A multidisciplinary approach to improving transition readiness in pediatric liver transplant recipients

Pediatr Transplant. 2020 Sep 30;e13839. doi: 10.1111/petr.13839. Online ahead of print.

Abstract

The Six Core Elements of Transition have been advocated to guide transition, but little is published about their use with liver transplant patients. We started a liver transplant transition program in August 2015 using quality improvement (QI) methods and by linking the Six Core Elements of Transition to process measures. Eligible patients completed baseline transition readiness assessments (Readiness for Transition Questionnaire, RTQ), interviews with a psychologist, received focused education, and completed follow-up RTQs before transfer to adult care. Our QI goal was to improve RTQ scores by 20% prior to transfer to adult care. We also assessed continuity of care, tacrolimus levels, rejection, and retransplantation as balancing measures. Of the 24 patients who completed the transition program and were transferred to adult care, RTQ scores were available for 11 patients. Overall RTQ scores improved from 23.7 to 30.5 (+28.7%, P = .009) prior to transfer. Nearly two-thirds (63%) of patients were seen by adult transplant hepatology within 6 months, and one patient was lost to follow-up after the first adult visit. Tacrolimus-level standard deviations were <2.0 in 45% of patients in pediatric care and 72% of patients in adult care. Three patients had undergone immunosuppression withdrawal in pediatric care, with one restarted on immunosuppression prior to transfer to adult care due to late acute rejection. The Six Core Elements of Transition can be translated into patient- and system-level transition milestones to serve as potential quality metrics in the implementation of transition programs.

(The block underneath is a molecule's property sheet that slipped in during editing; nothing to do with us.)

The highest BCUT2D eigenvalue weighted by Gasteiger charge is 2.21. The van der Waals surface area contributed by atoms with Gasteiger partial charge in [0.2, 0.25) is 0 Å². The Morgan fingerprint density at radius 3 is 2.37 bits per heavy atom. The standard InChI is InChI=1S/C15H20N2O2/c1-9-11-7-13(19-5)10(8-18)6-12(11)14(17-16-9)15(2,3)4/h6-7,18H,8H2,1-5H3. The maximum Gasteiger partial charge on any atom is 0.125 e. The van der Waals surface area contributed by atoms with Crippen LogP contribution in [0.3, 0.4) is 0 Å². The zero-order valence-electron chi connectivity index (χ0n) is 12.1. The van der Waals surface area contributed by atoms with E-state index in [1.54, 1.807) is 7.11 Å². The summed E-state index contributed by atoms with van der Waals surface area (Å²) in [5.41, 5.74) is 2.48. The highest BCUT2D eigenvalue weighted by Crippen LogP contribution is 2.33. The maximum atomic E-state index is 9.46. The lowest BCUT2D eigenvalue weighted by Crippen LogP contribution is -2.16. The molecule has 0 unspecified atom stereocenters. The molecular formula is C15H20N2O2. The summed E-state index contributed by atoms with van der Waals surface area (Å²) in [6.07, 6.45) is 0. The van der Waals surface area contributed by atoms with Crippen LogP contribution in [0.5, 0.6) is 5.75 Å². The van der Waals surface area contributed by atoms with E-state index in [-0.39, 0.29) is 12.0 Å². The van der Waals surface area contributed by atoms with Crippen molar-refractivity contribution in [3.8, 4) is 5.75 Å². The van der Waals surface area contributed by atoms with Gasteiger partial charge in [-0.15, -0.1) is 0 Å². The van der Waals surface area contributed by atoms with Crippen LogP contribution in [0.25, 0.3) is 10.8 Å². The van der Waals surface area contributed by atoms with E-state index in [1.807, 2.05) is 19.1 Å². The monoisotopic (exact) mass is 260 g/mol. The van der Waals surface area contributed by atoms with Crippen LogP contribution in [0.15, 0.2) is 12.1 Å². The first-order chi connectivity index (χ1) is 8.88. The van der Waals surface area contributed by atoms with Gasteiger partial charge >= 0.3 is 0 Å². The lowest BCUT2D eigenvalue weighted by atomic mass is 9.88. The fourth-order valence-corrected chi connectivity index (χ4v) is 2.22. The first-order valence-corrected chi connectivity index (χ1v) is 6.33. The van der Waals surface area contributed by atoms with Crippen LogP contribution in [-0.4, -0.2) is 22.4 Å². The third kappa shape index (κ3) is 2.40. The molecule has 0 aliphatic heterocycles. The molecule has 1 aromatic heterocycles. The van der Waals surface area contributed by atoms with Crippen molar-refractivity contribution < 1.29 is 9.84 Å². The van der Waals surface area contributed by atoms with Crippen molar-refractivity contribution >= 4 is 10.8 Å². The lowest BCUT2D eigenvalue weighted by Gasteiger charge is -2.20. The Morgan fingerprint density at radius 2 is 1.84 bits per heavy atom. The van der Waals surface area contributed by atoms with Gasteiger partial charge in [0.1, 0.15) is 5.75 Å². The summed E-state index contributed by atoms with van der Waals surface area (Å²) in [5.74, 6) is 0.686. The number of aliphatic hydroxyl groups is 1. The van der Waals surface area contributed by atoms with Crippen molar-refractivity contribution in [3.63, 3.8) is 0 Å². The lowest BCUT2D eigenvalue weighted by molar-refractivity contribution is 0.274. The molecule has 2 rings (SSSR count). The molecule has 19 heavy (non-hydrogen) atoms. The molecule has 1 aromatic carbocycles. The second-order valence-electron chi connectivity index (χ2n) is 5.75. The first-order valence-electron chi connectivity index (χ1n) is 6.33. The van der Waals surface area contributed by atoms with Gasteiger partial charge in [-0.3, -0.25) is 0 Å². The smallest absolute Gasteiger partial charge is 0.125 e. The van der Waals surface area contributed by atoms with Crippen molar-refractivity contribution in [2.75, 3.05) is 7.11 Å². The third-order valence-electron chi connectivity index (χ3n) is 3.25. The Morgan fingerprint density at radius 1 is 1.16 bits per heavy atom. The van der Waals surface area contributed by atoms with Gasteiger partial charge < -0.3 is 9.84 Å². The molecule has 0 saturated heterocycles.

Keywords: liver transplant; outcome; pediatric; transition.